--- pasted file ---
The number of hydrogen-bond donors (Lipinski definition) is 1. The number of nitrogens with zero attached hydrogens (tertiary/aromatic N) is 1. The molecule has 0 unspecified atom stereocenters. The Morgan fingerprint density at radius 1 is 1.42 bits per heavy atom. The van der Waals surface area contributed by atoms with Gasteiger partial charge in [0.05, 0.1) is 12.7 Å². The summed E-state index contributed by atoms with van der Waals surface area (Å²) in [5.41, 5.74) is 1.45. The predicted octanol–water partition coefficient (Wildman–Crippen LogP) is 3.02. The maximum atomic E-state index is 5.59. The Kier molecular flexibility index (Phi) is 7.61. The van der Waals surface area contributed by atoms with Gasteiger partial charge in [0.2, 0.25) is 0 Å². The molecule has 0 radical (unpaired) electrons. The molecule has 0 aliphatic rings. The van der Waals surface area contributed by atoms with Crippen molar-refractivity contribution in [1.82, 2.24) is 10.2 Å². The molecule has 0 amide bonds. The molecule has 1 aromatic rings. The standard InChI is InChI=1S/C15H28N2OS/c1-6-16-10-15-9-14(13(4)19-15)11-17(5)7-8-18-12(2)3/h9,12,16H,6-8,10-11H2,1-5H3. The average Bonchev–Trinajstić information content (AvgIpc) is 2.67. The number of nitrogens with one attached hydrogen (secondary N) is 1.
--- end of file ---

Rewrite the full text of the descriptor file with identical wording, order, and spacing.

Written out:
The number of hydrogen-bond donors (Lipinski definition) is 1. The number of nitrogens with zero attached hydrogens (tertiary/aromatic N) is 1. The molecule has 0 unspecified atom stereocenters. The Morgan fingerprint density at radius 1 is 1.42 bits per heavy atom. The van der Waals surface area contributed by atoms with Gasteiger partial charge in [0.05, 0.1) is 12.7 Å². The summed E-state index contributed by atoms with van der Waals surface area (Å²) in [5.41, 5.74) is 1.45. The predicted octanol–water partition coefficient (Wildman–Crippen LogP) is 3.02. The maximum atomic E-state index is 5.59. The Kier molecular flexibility index (Phi) is 7.61. The van der Waals surface area contributed by atoms with Gasteiger partial charge in [0.2, 0.25) is 0 Å². The molecule has 0 radical (unpaired) electrons. The molecule has 0 aliphatic rings. The van der Waals surface area contributed by atoms with Crippen molar-refractivity contribution in [1.82, 2.24) is 10.2 Å². The molecule has 0 amide bonds. The molecule has 1 aromatic rings. The standard InChI is InChI=1S/C15H28N2OS/c1-6-16-10-15-9-14(13(4)19-15)11-17(5)7-8-18-12(2)3/h9,12,16H,6-8,10-11H2,1-5H3. The average Bonchev–Trinajstić information content (AvgIpc) is 2.67. The number of nitrogens with one attached hydrogen (secondary N) is 1.